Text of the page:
Woodburning Away The Winter Months
My Collection Of Burnishing Tools
- A small deer antler tip
- A piece of water weathered crock I found on the beach
- Animal teeth found in a creek in Texas, probably cattle
- Large deer antler pieces
- A couple different bones
Exploring The Art Of Woodburning
Deep in the winter months of cold and depression, from being shut in too much, I find my way to a collection of driftwood and old boards I keep on hand for times like these. The pile itself often triggers the memory of collecting one of the pieces. Thoughts of a hot summer day past, float through my mind as I touch the natural woodgrain and maybe even feel a grain of lingering sand that held fast through the journey to my studio. It is a pleasing moment and an inspiration as I begin to work this chosen wood. I settle in to ponder my project.
The first thing I like to do to my driftwood is burnish it to bring out the natural beauty of the grain. It is a process of rubbing the wood with some tool that is harder than the piece I am working. I have tried many different tools to do the process of burnishing and rejected many of them. The idea is to smooth the surface and enhance the finish. It will remove unwanted debris as well as create a polished finish. Keep in mind that this does not have to be done. There are situations where I would rather leave a piece totally natural and play on the rough texture.
When I decide to burnish a piece of wood I like using a small piece of deer antler. I have a couple of antler tips that are about 3" long and fit comfortably in the grip of my hand. I rub the grain back and forth with the antler and gently apply ever increasing pressure as I rub. This compresses the open grain and develop-es a natural lustre. It also discovers and removes soft areas that might be too rotten to woodburn successfully. This becomes a crafty process and a skill in and of itself. I have some small pieces of wood that I have burnished that will probably never become woodburnings.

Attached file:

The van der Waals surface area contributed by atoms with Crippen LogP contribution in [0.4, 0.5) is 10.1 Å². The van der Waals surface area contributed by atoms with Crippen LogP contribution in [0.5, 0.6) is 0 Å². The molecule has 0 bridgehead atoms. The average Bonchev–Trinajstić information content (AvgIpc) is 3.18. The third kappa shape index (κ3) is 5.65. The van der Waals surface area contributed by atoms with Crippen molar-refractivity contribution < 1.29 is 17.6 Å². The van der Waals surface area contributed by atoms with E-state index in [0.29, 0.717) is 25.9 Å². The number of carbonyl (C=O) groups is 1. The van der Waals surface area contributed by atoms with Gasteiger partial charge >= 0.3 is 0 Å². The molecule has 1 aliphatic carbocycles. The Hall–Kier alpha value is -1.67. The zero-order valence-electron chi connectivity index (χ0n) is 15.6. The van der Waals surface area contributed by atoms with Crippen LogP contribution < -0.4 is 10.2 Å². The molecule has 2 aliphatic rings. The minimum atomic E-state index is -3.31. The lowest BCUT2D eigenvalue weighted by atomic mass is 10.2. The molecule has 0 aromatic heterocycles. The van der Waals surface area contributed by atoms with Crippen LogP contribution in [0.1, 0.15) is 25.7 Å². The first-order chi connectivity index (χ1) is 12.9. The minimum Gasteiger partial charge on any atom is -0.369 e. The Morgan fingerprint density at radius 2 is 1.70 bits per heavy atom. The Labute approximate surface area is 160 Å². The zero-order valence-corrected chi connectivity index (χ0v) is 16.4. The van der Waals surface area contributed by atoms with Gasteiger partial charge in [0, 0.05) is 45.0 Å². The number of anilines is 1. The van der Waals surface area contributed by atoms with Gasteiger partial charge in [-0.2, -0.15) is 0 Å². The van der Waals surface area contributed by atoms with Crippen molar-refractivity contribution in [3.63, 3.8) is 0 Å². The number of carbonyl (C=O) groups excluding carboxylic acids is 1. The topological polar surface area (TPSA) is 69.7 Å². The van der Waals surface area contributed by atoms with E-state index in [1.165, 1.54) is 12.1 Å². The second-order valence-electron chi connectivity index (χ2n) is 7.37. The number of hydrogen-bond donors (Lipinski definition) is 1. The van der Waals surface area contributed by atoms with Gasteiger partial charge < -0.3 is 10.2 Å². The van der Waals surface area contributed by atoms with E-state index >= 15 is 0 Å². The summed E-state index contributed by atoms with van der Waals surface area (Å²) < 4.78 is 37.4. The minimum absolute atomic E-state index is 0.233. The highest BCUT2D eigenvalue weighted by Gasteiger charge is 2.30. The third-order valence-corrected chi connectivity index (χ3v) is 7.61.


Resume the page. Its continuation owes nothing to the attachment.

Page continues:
I have a tendency to fall in love with a piece and decide to keep it "as is" because I do not care to put a mark on it. I think that nature created these small works of art just for my collection. I keep some of them in a basket on display in my livingroom. These always seem to find there way into the hands of my toddler sized, house guests. I enjoy watching them play with those small driftwoods and it reminds me of my own inner child who collected them. I take pride in providing alternative entertainment to children rather than watching TV or playing some high tech video game. I think that I am providing creative exploration on a basic level.
Preparing the surface to woodburn also serves to guide the outcome of my artwork. I do not decide ahead of time what it is I am going to make. I let the finished project flow from my heart and this usually produces the best works. I am practicing my profession when I work like this and this is when I learn the most about what I do. It becomes a true creative exploration and is the most rewarding. That is not to say that every piece I woodburn turns out the way I imagined it. Many pieces have found there way to the fire pit to be used as kindling or what I fondly nicknamed "FIRE FODDER". Fire fodder is my way of turning a negative outcome into a useful product. I also call it "fancy firewood".
When you start to enjoy the art of pyrography allow yourself as much freedom from rules and regulations as you can. Let your spirit flow into the work and enjoy the process. When you come to a stopping point do not be too harsh in judging your own work. What you decide is awful might be a work of beauty to the next viewer. I always leave my personal rejects on standby. I have sold more of them than I care to admit. A time might come when you do decide something you developed is no more than fire fodder. Look on the bright side and call it fancy firewood and be happy. Life is good.
Driftwood After Burnishing Process
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